How one reporter faced down uncertainty to tell the story of Utah’s radioactive threat
(Photo: Kristin Murphy/Deseret News)
Utah has the lowest smoking rate in the nation, yet the biggest source of cancer deaths in the state is lung cancer.
That fact still surprises everyone who hears it.
When I first heard it, I had to know why.
Why — in a state with incredible outdoor offerings that require healthy lungs, and a predominant religion that shuns tobacco — is lung cancer such a problem?
I quickly learned that for non-smokers, the leading cause of lung cancer is radon — an invisible, odorless, radioactive gas that’s produced in the soil as uranium decays.
As this gas collects in our basements and we breathe it in, it continues to break down in our lungs, wreaking havoc on our DNA and eventually causing lung cancer.
Yet what was even more concerning was discovering that Utah has almost no laws regarding radon — whether for testing, mitigation, construction policies or real-estate transactions.
My state is allowing this carcinogen to run amok, unregulated — and people are dying.
Armed with all this information and energized at the prospect of tackling an underreported subject that was causing cancer, I eagerly approached my editors.
Their reception wasn’t quite what I had hoped for. Like good editors they were skeptical. They peppered me with questions. Could I prove this? Could I show a lung cancer patient’s cancer was caused by radon?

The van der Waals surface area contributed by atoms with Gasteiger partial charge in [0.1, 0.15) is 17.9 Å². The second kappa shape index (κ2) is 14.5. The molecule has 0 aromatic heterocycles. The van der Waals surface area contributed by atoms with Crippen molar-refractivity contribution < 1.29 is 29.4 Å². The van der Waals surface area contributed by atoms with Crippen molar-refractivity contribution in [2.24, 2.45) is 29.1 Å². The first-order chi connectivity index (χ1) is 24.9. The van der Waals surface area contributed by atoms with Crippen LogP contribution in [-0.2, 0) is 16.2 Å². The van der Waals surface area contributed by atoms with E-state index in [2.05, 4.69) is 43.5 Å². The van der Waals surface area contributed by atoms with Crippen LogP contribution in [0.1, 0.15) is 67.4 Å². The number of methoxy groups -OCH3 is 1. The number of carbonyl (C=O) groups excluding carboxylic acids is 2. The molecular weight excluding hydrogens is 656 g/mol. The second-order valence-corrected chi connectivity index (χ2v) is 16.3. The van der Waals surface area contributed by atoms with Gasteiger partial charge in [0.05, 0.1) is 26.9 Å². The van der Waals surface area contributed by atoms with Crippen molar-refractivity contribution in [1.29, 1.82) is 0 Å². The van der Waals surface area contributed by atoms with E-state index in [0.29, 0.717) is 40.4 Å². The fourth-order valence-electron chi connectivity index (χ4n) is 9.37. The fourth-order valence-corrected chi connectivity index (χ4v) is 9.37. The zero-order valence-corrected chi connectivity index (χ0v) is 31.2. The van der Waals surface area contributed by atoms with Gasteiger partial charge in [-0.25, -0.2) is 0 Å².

What about pollution? Utah has terrible inversions and smoggy winters. Could those instead be the cause of our high lung cancer death-rate?
And when I told them that it took 20 years for radon exposure to cause lung cancer, their eyes widened. The urgency I felt didn’t seem so urgent to them.
Though admittedly hesitant, they allowed me to keep working on the project, and gave the OK to apply for a USC Annenberg 2019 National Fellowship and grant, which I gratefully received.
I vowed to answer every question, become an expert on this topic and prove, beyond any doubts, that radon was a huge problem.
For months, I approached my editor with piece after piece of what I thought was irrefutable evidence — proof that radon was the problem I had proclaimed it to be, and justification for my long hours of work.
Yet each time I pushed harder on a fact in an attempt to end the debate, he returned with another question, or some way that a skeptical reader could brush the fact aside.
I responded by seeking out more data, more experts. I was on a quest for an airtight argument.
Finally, after more tears and drafts than I can count, my editor and I sat in the editor-in-chief’s office, after missing an initially planned-for publication date.
I was beginning to lose hope. Yet again, I paraded out my solid facts, the irrefutable evidence that I knew would change people’s minds, would convince them of the magnitude of this problem.
My editor listened to all of this and then simply said, “What we don’t know is the strength of our story. Let’s embrace what we don’t know.”
All of a sudden, my entire mindset flipped. He was right.
There were still things I didn’t know — not because I hadn’t made the calls or put in the effort, but because the science wasn’t there yet. These were questions the experts were still asking.
I suddenly realized my job wasn’t to present a seamless case. In fact, if I tried to insist to my readers that I had all the answers, they’d slip away through cracks in my argument, put off by my arrogant assertions.